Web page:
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Practical Uses of JavaScript entities

I remember when I first stumbled across JavaScript entities, the excitement I felt over the possibilities it could open up. Since then, I have found myself using this feature over and over again. In this final section of this tutorial, I'll present some practical examples of how JavaScript entities can be used, drawing from my own experiences.

In the first example, I'll show how JavaScript entities can be used to consolidate the declaration of HTML attributes into one place. Take a look at the following example:

<script language="JavaScript1.2">
var layerwidth="300px"
var layerheight="150px"
var layerbackground="image.gif"
var layersrc="http://javascriptkit.com/layer.htm"
</script>

<layer width="&{layerwidth};" height="&{layerheight" background="&{layerbackground};" layersrc="&{layersrc}"></layer>

Using JavaScript entities to consolidate HTML attribute declarations can be very useful if you're creating a script that someone else will be editing afterwards. By putting all declarations into one place, it makes life a lot easier for that other party to edit and make changes to the code.

Another invaluable use of JavaScript entities is to help fix the infamous bug of Netscape 4's CSS attribute "display". The display attribute affects whether an element is rendered on the page or not (a value of ''  renders the element, and "none" hides it). In IE, this attribute can be dynamically manipulated, so elements can display and disappear on demand, as in the example of the folding menu script. However, while NS 4 browsers do support the display attribute, it does NOT support the dynamic manipulation of it. Once the display attribute is initially set to a value of "none", the element in question ceases to exist, forever. The bug to overcome is how to set this attribute to "none" in a way that NS 4 browsers don't interpret it, while at the same time, IE browsers do, so further manipulation can be done on it (as in the case with any typical folding menu script). Take a look at how JavaScript entities can help:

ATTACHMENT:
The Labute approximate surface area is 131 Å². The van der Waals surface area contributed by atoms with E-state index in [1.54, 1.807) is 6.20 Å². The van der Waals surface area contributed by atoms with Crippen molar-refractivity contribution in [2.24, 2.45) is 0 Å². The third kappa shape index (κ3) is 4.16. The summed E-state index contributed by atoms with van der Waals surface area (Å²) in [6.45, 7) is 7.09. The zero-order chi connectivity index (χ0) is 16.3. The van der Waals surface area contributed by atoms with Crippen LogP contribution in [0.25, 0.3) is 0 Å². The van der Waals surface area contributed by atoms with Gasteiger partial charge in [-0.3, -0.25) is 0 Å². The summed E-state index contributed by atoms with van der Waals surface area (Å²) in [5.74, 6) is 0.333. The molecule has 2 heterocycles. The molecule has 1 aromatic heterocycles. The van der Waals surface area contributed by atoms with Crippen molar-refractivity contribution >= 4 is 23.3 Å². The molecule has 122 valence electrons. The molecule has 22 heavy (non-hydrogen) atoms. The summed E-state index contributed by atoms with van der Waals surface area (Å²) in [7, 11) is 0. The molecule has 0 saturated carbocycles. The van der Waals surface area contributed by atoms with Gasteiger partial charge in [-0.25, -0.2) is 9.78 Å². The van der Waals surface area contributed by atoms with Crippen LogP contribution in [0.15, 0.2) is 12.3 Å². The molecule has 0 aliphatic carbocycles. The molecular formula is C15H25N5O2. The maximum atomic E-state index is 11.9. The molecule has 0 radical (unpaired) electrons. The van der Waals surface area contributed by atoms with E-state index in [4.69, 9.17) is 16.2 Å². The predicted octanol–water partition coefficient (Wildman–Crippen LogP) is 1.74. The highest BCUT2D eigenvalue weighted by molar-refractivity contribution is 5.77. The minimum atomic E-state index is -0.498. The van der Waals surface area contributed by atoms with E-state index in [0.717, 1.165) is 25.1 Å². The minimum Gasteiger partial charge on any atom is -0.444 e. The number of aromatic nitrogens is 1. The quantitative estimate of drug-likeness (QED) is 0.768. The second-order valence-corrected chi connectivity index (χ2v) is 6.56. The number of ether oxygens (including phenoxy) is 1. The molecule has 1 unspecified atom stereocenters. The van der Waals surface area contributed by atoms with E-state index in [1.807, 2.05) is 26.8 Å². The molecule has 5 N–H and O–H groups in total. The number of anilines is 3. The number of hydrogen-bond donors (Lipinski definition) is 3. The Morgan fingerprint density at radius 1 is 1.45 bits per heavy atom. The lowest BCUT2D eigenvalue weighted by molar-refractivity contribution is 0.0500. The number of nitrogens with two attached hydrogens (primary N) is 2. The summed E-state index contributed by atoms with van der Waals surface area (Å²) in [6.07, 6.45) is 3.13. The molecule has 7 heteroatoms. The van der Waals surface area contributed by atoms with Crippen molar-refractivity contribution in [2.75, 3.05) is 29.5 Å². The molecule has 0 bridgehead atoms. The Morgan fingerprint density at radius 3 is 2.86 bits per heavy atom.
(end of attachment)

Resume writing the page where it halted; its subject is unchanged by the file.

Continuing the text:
<script>
//display the element in NS 4
var nscss="display:''"
</scrip>

<span style="display:none" style="&{nscss};">Some text</span>

The above <span> will not be initially visible to IE 4+ users, while for NS 4 users, it will. Remember, we want the element to appear for NS 4 users, since NS 4 doesn't have a way to make the element appear once it's hidden. Traditionally, authors had to use complex, messy techniques to make an element disappear in IE browsers, but appear in NS 4. With JavaScript entities, it's a snap. Two actual examples of this technique at work would be the scripts Folding Menu Tree and Contractible Headers.

While I love to show you more examples of the usefulness of JavaScript entities to you as a scripter, it's getting kind of late (in fact, it's early morning while I'm writing this tutorial), and I must get some rest now. Whether or not you're convinced at the moment that JavaScript entities are a great a powerful ally is one thing, simply understanding how to use them is another. Just know for now the later, and in time, the former will be known to you as well.